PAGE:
Oct 202008

Dr. Earl R. Smith II

“I’m the manager; I don’t want or need coaching.” I get hear this comment a lot when I am talking to a group about the benefits of coaching. What is interesting about the sources is that they are almost all middle managers who do not seem to have much of a future in the company. My own opinion is that this avoidance of support and learning is the root cause of career stagnation. People like this suffer from what I have called the ‘Completeness Doctrine’.
A second group that emerges during one of my talks about the benefits of coaching is the up-and-comers. These people see the way forward to a brighter future through learning and productive change. A good executive is constantly working on their skills and learning a new way to draw on them. One of the very best and most cost effective ways of doing this is with management coaching.

Think of yourself as unrealized potential. It has been a struggle to realize your current level of success. You put a lot into it – education, experience and networking. Now you are looking to climb higher but the issues are getting more complex and the environment more uncertain. Your personal and professional growth is becoming much more important – you cannot make the journey on instinct alone anymore. Your competitors are seeking and getting help in their efforts.

If you could only find a magic lamp in the stockroom that would grant you the abilities you need to gain! After all, we are human and we all long for that easy shortcut. However, there isn’t a lamp that could use a little buffing. You need to do the shining elsewhere. You need to shine up your management skills. The best way to do that is with the aid of a good executive coach. With good coaching, you can soar to new heights and reach for those distant horizons of the corporate world.

A growing trend within the top fortune 500 business has caught on in the middle-market and small business scene. CEOs are sowing their fields with the aid of the coaches and reaping a bountiful financial harvest. Allowing the management coach or executive life coach to sharpen the leadership styles and leadership development of the CEO, Chairman and management, allows for personal growth and can be immediate and profound.

Management coaching, at its most basic, is a relationship between a client and the coach. The coach should have experience doing what the client is seeking to learn. I cannot emphasize this too strongly, so I’ll put it another way. A coach should have strong and deep experience in the very things that the client is seeking to master. Would you hire a gymnastics coach who has simply read a book on the subject – or go for one who has won an Olympic gold metal?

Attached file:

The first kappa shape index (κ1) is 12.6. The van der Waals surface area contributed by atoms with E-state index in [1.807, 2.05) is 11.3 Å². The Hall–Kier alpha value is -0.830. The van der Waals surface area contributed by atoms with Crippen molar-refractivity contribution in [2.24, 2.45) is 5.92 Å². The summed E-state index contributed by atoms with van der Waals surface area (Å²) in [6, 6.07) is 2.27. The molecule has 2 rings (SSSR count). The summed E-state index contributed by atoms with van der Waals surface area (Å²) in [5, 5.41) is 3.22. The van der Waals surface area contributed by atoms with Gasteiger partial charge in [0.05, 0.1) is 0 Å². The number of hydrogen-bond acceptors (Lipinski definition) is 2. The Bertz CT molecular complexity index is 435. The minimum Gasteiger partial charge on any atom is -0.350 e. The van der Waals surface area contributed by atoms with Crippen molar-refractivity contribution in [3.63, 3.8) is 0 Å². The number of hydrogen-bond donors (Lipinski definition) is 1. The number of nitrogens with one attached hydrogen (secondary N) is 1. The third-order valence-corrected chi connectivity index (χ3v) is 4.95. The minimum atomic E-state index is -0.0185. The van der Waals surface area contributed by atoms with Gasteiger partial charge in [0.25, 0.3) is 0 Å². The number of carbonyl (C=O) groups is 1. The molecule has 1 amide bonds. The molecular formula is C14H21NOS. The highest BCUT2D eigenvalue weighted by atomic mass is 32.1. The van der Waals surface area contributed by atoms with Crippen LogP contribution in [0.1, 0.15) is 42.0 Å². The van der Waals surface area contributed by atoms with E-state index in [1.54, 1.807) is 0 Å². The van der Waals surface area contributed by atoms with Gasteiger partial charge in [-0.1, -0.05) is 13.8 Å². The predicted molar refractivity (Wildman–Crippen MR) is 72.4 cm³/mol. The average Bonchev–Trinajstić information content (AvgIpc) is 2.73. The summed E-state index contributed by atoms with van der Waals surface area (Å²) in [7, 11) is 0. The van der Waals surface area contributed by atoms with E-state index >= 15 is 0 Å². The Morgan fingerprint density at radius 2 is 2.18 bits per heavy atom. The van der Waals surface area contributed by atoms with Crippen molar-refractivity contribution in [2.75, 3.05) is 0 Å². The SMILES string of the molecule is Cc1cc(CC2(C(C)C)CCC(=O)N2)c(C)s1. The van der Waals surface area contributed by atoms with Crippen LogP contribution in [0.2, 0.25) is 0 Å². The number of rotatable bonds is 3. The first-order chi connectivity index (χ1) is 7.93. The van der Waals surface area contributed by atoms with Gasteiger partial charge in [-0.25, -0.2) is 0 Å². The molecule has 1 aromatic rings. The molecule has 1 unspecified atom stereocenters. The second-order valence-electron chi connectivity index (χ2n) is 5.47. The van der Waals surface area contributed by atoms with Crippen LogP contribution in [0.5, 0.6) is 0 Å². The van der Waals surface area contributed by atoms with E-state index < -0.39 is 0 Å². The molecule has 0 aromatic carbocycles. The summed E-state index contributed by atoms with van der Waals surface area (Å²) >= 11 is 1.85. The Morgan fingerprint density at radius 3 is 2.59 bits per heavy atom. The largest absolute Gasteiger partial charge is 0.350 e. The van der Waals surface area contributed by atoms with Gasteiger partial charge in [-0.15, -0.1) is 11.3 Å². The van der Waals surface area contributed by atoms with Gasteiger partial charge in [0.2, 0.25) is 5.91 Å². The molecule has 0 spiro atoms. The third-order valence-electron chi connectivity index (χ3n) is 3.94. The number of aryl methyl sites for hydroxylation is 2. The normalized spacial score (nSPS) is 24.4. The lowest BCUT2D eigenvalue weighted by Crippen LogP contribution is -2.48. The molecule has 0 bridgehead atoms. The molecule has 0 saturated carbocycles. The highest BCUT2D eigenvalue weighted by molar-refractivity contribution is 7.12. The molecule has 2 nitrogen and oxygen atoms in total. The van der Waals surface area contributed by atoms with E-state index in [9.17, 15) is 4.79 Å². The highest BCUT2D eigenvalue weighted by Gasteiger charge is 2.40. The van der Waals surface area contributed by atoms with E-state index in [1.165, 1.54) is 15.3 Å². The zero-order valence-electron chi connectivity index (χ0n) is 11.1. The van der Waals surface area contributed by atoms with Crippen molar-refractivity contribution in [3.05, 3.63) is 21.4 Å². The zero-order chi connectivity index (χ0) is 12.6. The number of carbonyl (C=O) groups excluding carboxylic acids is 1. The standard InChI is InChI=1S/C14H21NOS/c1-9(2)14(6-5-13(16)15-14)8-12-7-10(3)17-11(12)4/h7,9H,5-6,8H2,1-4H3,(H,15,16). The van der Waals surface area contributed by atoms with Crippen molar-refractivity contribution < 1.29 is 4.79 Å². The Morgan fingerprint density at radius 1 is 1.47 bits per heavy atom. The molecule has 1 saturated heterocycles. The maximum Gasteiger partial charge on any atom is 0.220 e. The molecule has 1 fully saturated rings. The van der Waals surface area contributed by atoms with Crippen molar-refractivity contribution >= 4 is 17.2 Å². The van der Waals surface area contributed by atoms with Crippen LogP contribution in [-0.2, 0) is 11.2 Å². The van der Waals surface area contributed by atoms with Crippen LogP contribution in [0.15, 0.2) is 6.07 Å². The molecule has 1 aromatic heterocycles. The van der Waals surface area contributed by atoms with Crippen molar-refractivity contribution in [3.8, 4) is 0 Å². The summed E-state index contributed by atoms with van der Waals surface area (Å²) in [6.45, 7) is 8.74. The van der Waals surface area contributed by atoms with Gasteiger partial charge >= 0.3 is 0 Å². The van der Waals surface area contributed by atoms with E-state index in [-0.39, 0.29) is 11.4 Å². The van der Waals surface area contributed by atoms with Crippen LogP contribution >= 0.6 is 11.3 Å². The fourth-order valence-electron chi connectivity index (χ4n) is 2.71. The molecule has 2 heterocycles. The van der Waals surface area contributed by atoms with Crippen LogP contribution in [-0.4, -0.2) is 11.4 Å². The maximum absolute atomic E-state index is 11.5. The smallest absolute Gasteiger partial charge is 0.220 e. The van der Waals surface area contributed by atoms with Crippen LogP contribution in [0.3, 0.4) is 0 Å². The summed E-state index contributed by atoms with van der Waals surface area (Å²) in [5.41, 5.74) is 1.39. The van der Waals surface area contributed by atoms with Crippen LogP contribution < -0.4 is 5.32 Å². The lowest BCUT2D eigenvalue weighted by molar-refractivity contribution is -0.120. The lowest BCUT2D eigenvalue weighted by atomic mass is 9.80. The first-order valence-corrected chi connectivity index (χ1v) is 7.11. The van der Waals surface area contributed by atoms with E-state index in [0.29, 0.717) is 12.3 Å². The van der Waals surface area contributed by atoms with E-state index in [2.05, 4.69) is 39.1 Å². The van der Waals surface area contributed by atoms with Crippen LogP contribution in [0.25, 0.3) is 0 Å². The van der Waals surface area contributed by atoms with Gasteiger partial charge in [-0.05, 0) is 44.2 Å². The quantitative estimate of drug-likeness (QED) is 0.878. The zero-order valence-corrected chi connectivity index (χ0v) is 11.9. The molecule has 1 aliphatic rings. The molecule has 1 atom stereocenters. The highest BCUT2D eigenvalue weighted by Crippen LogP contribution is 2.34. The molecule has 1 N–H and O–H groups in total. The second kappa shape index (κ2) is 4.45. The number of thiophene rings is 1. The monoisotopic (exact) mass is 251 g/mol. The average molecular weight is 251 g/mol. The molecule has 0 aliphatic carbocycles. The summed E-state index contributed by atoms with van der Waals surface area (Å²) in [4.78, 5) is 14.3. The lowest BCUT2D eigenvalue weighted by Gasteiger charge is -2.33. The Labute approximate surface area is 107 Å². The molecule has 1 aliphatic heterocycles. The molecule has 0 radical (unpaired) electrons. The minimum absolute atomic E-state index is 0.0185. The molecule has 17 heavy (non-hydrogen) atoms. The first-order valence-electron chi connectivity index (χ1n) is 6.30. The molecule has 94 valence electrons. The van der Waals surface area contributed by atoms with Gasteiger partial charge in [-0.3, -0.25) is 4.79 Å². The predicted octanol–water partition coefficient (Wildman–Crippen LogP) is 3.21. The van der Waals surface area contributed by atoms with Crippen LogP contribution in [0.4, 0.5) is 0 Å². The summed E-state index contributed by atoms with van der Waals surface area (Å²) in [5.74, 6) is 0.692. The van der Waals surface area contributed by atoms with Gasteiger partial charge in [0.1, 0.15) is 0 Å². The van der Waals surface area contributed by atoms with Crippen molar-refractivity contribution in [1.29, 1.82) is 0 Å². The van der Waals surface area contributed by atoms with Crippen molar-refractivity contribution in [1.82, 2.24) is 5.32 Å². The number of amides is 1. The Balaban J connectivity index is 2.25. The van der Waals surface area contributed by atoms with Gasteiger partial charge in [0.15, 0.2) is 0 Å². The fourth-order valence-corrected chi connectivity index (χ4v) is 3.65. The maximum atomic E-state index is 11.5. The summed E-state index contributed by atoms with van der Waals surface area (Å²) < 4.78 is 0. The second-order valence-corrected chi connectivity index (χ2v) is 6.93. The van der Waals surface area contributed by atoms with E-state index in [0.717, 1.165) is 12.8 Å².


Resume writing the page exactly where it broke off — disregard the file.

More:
The coaching relationship builds on and accelerates the client’s personal and professional growth as well as improving their performance. Sometimes this is a matter of growth through leadership development, a change in leadership style or a building of new skills through successful advisory and good leadership development. At other times, it is executive coaching – learning how to better operate as an executive within a corporate environment. However, at its best, it is always learning – always change – always growth.

Coaching is a good option any time that a manager has a change of responsibilities or when they need to make a change of direction in the company. Whenever a business is restructuring, employing new corporate leaders, implementing new business strategies or even a new business plan, coaching will lend great strength to that endeavor. It may also be more cost effective and far less disrupting to hire a coach for a manager that is falling behind or for an under-performing manager versus finding a replacement.

Executives who have a vague feeling that they need to do something to improve their prospects often contact me. The initial conversations tend to be rather unfocused. However, my own experience is that ‘vague feelings’ are a pretty good indicator that there is something going on that really needs attention. Whether it is a individual or a CEO asking about their senior team, the initial concern gets flushed out and the outlines of the challenges emerge. Once that begins to happen, we can focus on identifying the changes that need to be induced – and to opening the doors to brighter futures for both the team and the company.

© Dr. Earl R. Smith II


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